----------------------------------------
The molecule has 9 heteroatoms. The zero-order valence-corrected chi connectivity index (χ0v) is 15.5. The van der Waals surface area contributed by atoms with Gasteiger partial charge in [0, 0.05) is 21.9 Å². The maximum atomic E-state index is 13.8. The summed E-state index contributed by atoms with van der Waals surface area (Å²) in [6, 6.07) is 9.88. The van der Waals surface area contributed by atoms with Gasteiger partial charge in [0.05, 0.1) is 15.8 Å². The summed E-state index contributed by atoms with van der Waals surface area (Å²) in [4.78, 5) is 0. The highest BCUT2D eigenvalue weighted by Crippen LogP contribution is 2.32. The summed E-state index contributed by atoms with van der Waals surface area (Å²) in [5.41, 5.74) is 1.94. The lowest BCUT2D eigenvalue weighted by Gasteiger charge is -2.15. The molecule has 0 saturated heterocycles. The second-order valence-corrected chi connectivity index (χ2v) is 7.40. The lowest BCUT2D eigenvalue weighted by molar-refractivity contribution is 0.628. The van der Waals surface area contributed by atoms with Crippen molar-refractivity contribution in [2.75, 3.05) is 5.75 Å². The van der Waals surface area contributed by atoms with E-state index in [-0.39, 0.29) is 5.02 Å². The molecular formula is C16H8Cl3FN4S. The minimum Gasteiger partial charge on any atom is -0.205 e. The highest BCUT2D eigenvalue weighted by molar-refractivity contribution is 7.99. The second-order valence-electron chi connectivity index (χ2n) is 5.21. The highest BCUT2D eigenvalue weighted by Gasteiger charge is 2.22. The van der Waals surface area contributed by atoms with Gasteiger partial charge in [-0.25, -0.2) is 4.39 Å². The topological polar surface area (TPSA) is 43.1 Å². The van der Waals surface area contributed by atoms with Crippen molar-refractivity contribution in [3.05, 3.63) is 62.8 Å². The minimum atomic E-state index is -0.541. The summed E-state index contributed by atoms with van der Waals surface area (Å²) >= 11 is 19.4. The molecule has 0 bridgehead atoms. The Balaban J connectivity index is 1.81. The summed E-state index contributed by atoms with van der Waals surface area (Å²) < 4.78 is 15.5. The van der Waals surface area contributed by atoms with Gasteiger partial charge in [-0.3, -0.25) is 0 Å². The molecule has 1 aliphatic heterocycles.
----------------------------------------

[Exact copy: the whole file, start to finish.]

The molecule has 9 heteroatoms. The zero-order valence-corrected chi connectivity index (χ0v) is 15.5. The van der Waals surface area contributed by atoms with Gasteiger partial charge in [0, 0.05) is 21.9 Å². The maximum atomic E-state index is 13.8. The summed E-state index contributed by atoms with van der Waals surface area (Å²) in [6, 6.07) is 9.88. The van der Waals surface area contributed by atoms with Gasteiger partial charge in [0.05, 0.1) is 15.8 Å². The summed E-state index contributed by atoms with van der Waals surface area (Å²) in [4.78, 5) is 0. The highest BCUT2D eigenvalue weighted by Crippen LogP contribution is 2.32. The summed E-state index contributed by atoms with van der Waals surface area (Å²) in [5.41, 5.74) is 1.94. The lowest BCUT2D eigenvalue weighted by Gasteiger charge is -2.15. The molecule has 0 saturated heterocycles. The second-order valence-corrected chi connectivity index (χ2v) is 7.40. The lowest BCUT2D eigenvalue weighted by molar-refractivity contribution is 0.628. The van der Waals surface area contributed by atoms with Crippen molar-refractivity contribution in [2.75, 3.05) is 5.75 Å². The van der Waals surface area contributed by atoms with E-state index in [-0.39, 0.29) is 5.02 Å². The molecular formula is C16H8Cl3FN4S. The minimum Gasteiger partial charge on any atom is -0.205 e. The highest BCUT2D eigenvalue weighted by molar-refractivity contribution is 7.99. The second-order valence-electron chi connectivity index (χ2n) is 5.21. The highest BCUT2D eigenvalue weighted by Gasteiger charge is 2.22. The van der Waals surface area contributed by atoms with Gasteiger partial charge in [-0.25, -0.2) is 4.39 Å². The topological polar surface area (TPSA) is 43.1 Å². The van der Waals surface area contributed by atoms with Crippen molar-refractivity contribution in [3.05, 3.63) is 62.8 Å². The minimum atomic E-state index is -0.541. The summed E-state index contributed by atoms with van der Waals surface area (Å²) >= 11 is 19.4. The molecule has 0 bridgehead atoms. The Balaban J connectivity index is 1.81. The summed E-state index contributed by atoms with van der Waals surface area (Å²) < 4.78 is 15.5. The van der Waals surface area contributed by atoms with Gasteiger partial charge in [-0.3, -0.25) is 0 Å². The molecule has 1 aliphatic heterocycles.